Surrounded by the Lexus 460 LS Sport’s beautiful design features, I was inspired to visit several unique homes, exhibiting shapes and histories about as far apart as one could get.
At the Alamo exit off I-40 near Yucca, AZ stands a 40-foot diameter homage to failed dreams, fanciful imaginations, and the hope of the future. The private home, looking somewhat like a golf ball atop its tee was once an attraction for a housing development. Okay, in truth, it was a scam and a come-on. Billed as the “Dinosphere” it was to be a restaurant and nightclub for a planned community at Lake Havasu. Never mind that the homes and the golf ball were about 70 miles apart! Failure ensued. Today, surrounded by space travel kitsch, the site includes a tiny convenience store and other-worldly artifacts to support its new name: “Area 66”. The owners do not allow visits inside the dome, but do have plans to include a museum within the interior space.
Far more approachable is the Shipping Container House, located on a quiet street in Flagstaff, AZ. The lofted, 2,000 square foot home was formed by an assemblage of five recycled, ocean-going, 40-foot, high bulk shipping containers. A separate building houses an office, formerly a 20-foot container. The containers received preliminary preparation in Phoenix, trucked to Flagstaff, then lifted into place by cranes and welded together. Forty concrete piers serve as the foundation, and to keep the home three and a half feet above ground level, as the neighborhood is in a designated flood plain.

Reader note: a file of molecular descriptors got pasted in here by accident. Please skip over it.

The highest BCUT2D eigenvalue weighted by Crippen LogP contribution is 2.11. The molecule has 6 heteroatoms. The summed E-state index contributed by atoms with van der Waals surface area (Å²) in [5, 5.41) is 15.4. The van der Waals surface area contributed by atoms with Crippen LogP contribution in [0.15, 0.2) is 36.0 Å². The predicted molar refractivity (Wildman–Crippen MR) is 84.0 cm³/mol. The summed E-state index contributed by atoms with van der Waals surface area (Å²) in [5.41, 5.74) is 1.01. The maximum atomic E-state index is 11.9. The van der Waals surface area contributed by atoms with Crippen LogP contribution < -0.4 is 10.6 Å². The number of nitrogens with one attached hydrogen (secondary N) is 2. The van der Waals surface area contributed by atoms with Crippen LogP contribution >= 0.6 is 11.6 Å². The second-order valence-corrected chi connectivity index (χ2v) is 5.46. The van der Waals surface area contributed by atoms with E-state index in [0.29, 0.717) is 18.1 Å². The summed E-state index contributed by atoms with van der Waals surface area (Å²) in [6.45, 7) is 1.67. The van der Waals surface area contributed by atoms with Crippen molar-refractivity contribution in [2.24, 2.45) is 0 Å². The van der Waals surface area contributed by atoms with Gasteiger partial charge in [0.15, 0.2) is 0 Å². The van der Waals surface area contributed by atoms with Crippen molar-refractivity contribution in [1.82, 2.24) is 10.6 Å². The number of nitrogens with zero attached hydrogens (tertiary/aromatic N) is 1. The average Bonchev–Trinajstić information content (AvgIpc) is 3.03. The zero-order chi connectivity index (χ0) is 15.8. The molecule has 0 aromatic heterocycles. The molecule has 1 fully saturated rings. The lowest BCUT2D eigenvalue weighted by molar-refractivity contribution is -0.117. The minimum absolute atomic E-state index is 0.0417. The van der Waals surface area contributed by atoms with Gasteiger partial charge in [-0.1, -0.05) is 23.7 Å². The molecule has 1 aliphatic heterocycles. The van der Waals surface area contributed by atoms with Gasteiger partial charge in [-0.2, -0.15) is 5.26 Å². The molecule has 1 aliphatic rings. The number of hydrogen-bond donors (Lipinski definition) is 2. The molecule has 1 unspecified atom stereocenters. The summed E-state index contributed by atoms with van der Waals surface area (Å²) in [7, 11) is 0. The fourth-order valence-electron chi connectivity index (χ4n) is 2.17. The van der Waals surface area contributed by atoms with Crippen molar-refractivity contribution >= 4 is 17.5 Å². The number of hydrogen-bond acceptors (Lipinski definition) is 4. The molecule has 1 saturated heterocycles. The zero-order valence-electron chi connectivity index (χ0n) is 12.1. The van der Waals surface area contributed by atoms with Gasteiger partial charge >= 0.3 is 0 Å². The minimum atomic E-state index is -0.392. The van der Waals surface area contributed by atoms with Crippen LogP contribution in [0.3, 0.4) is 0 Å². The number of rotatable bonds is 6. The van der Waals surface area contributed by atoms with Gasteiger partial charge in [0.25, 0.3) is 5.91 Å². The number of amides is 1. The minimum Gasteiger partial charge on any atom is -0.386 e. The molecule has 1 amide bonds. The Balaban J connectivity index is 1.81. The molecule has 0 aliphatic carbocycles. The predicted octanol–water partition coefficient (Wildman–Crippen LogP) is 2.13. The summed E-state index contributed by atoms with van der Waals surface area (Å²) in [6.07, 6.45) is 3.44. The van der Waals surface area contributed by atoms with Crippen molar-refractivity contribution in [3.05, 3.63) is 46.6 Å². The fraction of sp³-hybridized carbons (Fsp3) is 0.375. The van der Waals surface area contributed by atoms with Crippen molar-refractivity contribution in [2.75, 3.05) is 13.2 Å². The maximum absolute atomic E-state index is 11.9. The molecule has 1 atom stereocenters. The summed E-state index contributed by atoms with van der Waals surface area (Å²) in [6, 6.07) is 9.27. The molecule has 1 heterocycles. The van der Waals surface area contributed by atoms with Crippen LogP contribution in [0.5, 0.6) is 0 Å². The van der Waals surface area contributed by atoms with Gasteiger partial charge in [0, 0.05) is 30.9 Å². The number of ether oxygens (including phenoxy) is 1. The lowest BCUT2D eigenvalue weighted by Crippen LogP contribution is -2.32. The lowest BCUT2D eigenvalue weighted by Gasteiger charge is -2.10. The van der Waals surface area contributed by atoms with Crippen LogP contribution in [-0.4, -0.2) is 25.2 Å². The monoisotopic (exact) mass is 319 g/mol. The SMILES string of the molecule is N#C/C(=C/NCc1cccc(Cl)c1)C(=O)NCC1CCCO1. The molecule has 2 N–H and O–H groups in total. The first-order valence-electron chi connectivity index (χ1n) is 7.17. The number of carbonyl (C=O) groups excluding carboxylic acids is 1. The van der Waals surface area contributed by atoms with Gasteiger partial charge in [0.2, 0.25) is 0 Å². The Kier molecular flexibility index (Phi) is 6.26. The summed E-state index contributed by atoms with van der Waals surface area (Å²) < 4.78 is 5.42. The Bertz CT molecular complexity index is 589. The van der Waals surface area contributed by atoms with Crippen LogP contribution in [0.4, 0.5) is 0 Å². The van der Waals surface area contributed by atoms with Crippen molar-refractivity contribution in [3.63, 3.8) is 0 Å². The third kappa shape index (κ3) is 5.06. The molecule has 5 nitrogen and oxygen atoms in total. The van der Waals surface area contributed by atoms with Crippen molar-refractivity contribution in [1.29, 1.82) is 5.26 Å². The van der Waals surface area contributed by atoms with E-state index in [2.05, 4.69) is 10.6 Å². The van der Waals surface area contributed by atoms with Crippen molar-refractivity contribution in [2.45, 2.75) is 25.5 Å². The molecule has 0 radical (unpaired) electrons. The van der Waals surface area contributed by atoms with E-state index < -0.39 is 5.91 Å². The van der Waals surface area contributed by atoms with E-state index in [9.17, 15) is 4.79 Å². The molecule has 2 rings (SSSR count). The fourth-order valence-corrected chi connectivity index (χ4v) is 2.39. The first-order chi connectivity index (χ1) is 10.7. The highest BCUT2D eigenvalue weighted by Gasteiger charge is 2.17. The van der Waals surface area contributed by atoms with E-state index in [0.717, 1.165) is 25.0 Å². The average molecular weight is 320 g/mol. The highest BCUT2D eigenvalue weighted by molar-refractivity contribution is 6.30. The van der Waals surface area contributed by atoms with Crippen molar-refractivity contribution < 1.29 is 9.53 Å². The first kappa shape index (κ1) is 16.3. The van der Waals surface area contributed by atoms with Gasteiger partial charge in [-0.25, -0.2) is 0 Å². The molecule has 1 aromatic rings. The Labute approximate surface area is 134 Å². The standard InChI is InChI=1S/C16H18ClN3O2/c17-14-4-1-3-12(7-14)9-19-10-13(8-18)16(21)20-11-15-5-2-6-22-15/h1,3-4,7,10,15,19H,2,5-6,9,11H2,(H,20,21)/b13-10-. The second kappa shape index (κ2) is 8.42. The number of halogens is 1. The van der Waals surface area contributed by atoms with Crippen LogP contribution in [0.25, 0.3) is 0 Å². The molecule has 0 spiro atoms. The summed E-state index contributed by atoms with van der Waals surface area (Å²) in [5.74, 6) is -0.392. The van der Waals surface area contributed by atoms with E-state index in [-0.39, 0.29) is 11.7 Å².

Owners Marie Jones, a communications designer, and Marvin Glotfelty, a hydrogeologist, said the three most asked questions about the house involve insulation, spaciousness, and cost. According to Marie, “The cost was about the same as if we had built a conventional home of similar design and construction.” Insulation to control both heat and cold (Flagstaff is at 7000 feet elevation and experiences hearty winters and very warm summers) was successfully achieved with a Super Therm Ceramic Coating on the outside and spray foam insulation inside. Most interior walls were finished with conventional dry-wall technique. Designers from Ecosa Design Studio, Prescott, AZ did a masterful job of creating the feeling of space, light, and airiness with their juxtaposition of strategically placed skylights, windows, and atriums.
As we concluded my tour of the home, Marie shared that “Marvin has a 2014 Lexus Hybrid on order” – a fitting testimonial to the way Lexus design fits the aesthetics of owners of the Shipping Container House.